Hyper-masculinity in Terrorism

In this week’s readings, the piece that I found most interesting was Terrorist Transgressions: Exploring the Gendered Representations of the Terrorist by Sue Malvern and Gabriel Koureas. While the piece explore the myths and images of the individual terrorist, the main objective was to differentiate between the image of gender identity in terrorist groups. Before I analyzed the piece, I would like to share that I am big believer in feminism and strong advocate of combating toxic hyper masculinity in society. Thus, when I read the journal, I affected me in many ways.

First and foremost, it was surprising to me that the visual representation of a terrorist did not fully glorified in media until 9/11. There were references to highjacking of planes in the 1970’s but it was shocking to me that our perception of terrorism that not fully exist until the 21st century. More importantly, the idea that western media create an image of demasculined and effeminate to restore the faith in masculinity is outrageous. We are so consumed with male dominant power that we must cast other men as less than to exert control. Furthermore, the difference between the headlined image of Osama Bin Laden’s death in gender roles reveal an inequality amongst two powerful leaders, but one must be identified as less than on the basis of gender:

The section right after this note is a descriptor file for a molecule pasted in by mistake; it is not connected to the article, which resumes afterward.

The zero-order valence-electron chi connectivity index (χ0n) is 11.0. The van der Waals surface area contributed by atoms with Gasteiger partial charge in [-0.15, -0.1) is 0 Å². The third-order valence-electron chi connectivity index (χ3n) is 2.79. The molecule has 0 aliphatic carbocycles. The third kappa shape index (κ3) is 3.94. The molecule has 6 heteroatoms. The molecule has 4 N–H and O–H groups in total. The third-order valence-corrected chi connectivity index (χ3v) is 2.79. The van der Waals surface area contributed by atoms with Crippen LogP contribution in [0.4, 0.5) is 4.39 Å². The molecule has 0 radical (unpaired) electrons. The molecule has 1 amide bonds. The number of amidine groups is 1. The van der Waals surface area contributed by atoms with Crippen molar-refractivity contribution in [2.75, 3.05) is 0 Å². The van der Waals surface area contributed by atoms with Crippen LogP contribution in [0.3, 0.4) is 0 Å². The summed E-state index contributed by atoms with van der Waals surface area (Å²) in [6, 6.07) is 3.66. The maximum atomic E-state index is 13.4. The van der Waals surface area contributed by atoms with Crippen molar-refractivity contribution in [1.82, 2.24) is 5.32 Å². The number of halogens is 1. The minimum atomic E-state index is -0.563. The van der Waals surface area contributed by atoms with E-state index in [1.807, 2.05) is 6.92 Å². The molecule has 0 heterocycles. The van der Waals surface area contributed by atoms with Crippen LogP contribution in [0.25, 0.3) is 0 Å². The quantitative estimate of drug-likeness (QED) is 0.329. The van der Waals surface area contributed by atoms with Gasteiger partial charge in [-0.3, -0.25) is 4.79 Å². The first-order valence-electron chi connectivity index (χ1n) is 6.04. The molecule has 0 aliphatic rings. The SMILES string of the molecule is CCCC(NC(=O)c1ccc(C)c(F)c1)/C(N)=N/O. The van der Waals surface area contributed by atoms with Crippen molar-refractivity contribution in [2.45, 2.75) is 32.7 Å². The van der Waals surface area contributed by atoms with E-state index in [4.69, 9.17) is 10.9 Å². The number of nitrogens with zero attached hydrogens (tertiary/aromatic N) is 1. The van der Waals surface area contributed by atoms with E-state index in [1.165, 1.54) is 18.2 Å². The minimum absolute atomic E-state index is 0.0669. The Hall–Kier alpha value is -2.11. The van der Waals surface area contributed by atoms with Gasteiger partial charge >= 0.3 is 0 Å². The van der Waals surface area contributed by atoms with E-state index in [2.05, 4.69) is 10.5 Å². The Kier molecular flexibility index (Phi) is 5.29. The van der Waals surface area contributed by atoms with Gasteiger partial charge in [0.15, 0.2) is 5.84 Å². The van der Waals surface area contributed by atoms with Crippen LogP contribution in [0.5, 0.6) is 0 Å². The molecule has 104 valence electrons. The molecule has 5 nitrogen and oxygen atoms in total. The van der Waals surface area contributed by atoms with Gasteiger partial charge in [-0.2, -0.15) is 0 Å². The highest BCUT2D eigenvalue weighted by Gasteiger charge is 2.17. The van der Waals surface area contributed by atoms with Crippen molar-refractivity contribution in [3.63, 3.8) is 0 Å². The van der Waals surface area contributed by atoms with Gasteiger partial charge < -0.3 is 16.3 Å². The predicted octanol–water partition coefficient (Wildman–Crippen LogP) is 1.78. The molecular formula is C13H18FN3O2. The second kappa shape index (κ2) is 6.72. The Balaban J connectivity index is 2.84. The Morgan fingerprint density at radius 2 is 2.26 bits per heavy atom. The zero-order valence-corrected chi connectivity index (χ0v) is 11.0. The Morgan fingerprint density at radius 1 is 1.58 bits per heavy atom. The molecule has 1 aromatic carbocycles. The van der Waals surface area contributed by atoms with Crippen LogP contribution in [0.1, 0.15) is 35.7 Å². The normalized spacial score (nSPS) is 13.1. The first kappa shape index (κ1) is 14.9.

“However, the President was not presented as the main protagonist of the event. His masculinity needed to be contained, represented by his position in the corner of the image. Centre stage, however, was the military administration that executed the operation, appearing to reassert its authority and masculinity as the most important army in the world…The gesture of shock she displays not only emphasizes the enormityof what is taking place on the screen, but also re-feminizes her image. Hence, this mass-distributed image orchestrates and performs both masculinities.”


This quote clearly explained the order of hierarchy in power from greatest to least. Military (a group of men), one man, then a woman is the order. Even when a woman is often regarded as strong and as powerful as another man is played down to express the western image of masculinity. This message is further promotes the idea of patriarchy and is clearly an evidence of why feminism needs to be supported by society.


2 thoughts on “Hyper-masculinity in Terrorism

  1. I did my paper proposal on terrorist perceptions before and after 9/11 and I was also surprised to see that terrorist imagery was not really present in media until 9/11. I also read in my research about how we used the War on Terror as a form of hyper-masculinity in response to the attacks, which is interesting because it’s arguable whether the war was a good idea. And it seems like a lot of the motivation for the war was just to prove that we have the military power to declare war and intimidate other nations, which is definitely not a great reason to start a huge, lengthy war. So I agree with your viewpoints on those aspects of the War on Terror.


  2. It was interesting to see that there was not many images of terrorism before 9/11. I wrote my blog post about how its weird that it is seen as a form of hyper-masculinity. The amount of violence that is associated with terrorism is correlated with the male image in terrorism. Female terrorists are not represented in media images of terrorists and because of this we do not think they exist. Its fascinating how strong of a role the media plays in our perceptions of the world.


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